I'm working on machine learning problem and want to use linear regression as learning algorithm. I have implemented 2 different methods to find parameters `theta`

of linear regression model: Gradient (steepest) descent and Normal equation. On the same data they should both give approximately equal `theta`

vector. However they do not.

Both `theta`

vectors are very similar on all elements but the first one. That is the one used to multiply vector of all 1 added to the data.

Here is how the `theta`

s look like (fist column is output of Gradient descent, second output of Normal equation):

```
Grad desc Norm eq
-237.7752 -4.6736
-5.8471 -5.8467
9.9174 9.9178
2.1135 2.1134
-1.5001 -1.5003
-37.8558 -37.8505
-1.1024 -1.1116
-19.2969 -19.2956
66.6423 66.6447
297.3666 296.7604
-741.9281 -744.1541
296.4649 296.3494
146.0304 144.4158
-2.9978 -2.9976
-0.8190 -0.8189
```

What can cause the difference in `theta(1, 1)`

returned by gradient descent compared to `theta(1, 1)`

returned by normal equation? Do I have bug in my code?

Here is my implementation of normal equation in Matlab:

```
function theta = normalEque(X, y)
[m, n] = size(X);
X = [ones(m, 1), X];
theta = pinv(X'*X)*X'*y;
end
```

Here is code for gradient descent:

```
function theta = gradientDesc(X, y)
options = optimset('GradObj', 'on', 'MaxIter', 9999);
[theta, ~, ~] = fminunc(@(t)(cost(t, X, y)),...
zeros(size(X, 2), 1), options);
end
function [J, grad] = cost(theta, X, y)
m = size(X, 1);
X = [ones(m, 1), X];
J = sum((X * theta - y) .^ 2) ./ (2*m);
for i = 1:size(theta, 1)
grad(i, 1) = sum((X * theta - y) .* X(:, i)) ./ m;
end
end
```

I pass exactly the same data `X`

and `y`

to both functions (I do not normalize `X`

).

## Edit 1:

Based on answers and comments I checked few my code and run some tests.

First I want to check if the problem can be cause by X beeing near singular as suggested by @user1489497's answer. So I replaced pinv by inv - and when run it I really got warning `Matrix is close to singular or badly scaled.`

. To be sure that that is not the problem I obtained much larger dataset and run tests with this new dataset. This time `inv(X)`

did not display the warning and using `pinv`

and `inv`

gave same results. So I hope that ** X is not close to singular any more**.

Then **I changed normalEque code as suggested** by woodchips so now it looks like:

```
function theta = normalEque(X, y)
X = [ones(size(X, 1), 1), X];
theta = pinv(X)*y;
end
```

**However the problem is still there**. New `normalEque`

function on new data that are not close to singular gives different `theta`

as `gradientDesc`

.

To find out which algorithm is buggy I have run linear regression algorithm of data mining software Weka on the same data. Weka computed theta very similar to output of `normalEque`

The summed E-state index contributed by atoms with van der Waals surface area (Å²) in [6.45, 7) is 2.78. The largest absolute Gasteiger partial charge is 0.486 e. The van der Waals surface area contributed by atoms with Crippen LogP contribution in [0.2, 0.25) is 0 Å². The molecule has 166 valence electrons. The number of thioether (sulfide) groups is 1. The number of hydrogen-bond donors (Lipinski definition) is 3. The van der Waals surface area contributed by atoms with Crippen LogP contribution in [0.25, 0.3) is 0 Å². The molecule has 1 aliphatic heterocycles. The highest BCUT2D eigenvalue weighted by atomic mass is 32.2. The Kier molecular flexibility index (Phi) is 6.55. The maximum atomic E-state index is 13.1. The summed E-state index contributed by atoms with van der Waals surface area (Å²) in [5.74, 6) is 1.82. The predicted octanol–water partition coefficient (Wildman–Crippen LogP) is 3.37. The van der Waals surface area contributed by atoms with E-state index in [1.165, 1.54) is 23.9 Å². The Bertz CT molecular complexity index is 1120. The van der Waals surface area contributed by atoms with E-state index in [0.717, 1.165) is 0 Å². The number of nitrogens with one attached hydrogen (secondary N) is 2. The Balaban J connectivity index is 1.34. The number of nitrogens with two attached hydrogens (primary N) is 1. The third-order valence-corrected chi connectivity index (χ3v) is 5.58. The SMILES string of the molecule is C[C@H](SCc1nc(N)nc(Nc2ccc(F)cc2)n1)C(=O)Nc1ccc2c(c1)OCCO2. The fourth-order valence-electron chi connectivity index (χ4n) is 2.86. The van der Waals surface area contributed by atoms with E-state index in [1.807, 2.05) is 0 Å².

but different to the output of `gradientDesc`

. So I guess that `normalEque`

is correct and **there is a bug in gradientDesc**.

Here is comparison of `theta`

s computed by Weka, `normalEque`

and `GradientDesc`

:

```
Weka(correct) normalEque gradientDesc
779.8229 779.8163 302.7994
1.6571 1.6571 1.7064
1.8430 1.8431 2.3809
-1.5945 -1.5945 -1.5964
3.8190 3.8195 5.7486
-4.8265 -4.8284 -11.1071
-6.9000 -6.9006 -11.8924
-15.6956 -15.6958 -13.5411
43.5561 43.5571 31.5036
-44.5380 -44.5386 -26.5137
0.9935 0.9926 1.2153
-3.1556 -3.1576 -1.8517
-0.1927 -0.1919 -0.6583
2.9207 2.9227 1.5632
1.1713 1.1710 1.1622
0.1091 0.1093 0.0084
1.5768 1.5762 1.6318
-1.3968 -1.3958 -2.1131
0.6966 0.6963 0.5630
0.1990 0.1990 -0.2521
0.4624 0.4624 0.2921
-12.6013 -12.6014 -12.2014
-0.1328 -0.1328 -0.1359
```

I also computed errors as suggested by Justin Peel's answer. Output of `normalEque`

gives slightly lesser squared error but the difference is marginal. What is more **when I compute gradient of cost of theta using function cost (the same as the one used by gradientDesc) I got gradient near zero**. Same done on output of

`gradientDesc`

does not give gradient near zero. Here is what I mean:```
>> [J_gd, grad_gd] = cost(theta_gd, X, y, size(X, 1));
>> [J_ne, grad_ne] = cost(theta_ne, X, y, size(X, 1));
>> disp([J_gd, J_ne])
120.9932 119.1469
>> disp([grad_gd, grad_ne])
-0.005172856743846 -0.000000000908598
-0.026126463200876 -0.000000135414602
-0.008365136595272 -0.000000140327001
-0.094516503056041 -0.000000169627717
-0.028805977931093 -0.000000045136985
-0.004761477661464 -0.000000005065103
-0.007389474786628 -0.000000005010731
0.065544198835505 -0.000000046847073
0.044205371015018 -0.000000046169012
0.089237705611538 -0.000000046081288
-0.042549228192766 -0.000000051458654
0.016339232547159 -0.000000037654965
-0.043200042729041 -0.000000051748545
0.013669010209370 -0.000000037399261
-0.036586854750176 -0.000000027931617
-0.004761447097231 -0.000000027168798
0.017311225027280 -0.000000039099380
0.005650124339593 -0.000000037005759
0.016225097484138 -0.000000039060168
-0.009176443862037 -0.000000012831350
0.055653840638386 -0.000000020855391
-0.002834810081935 -0.000000006540702
0.002794661393905 -0.000000032878097
```

This would suggest that gradient descent simply did not converge to global minimum... But that is hardly the case as I run it for thousands of iterations. **So where is the bug?**

`theta = pinv(Xones'*Xones + lambda.*eyen)*Xones'*y;`

. I forgot to changed when I removed regularisation. – drasto Jun 30 '12 at 12:47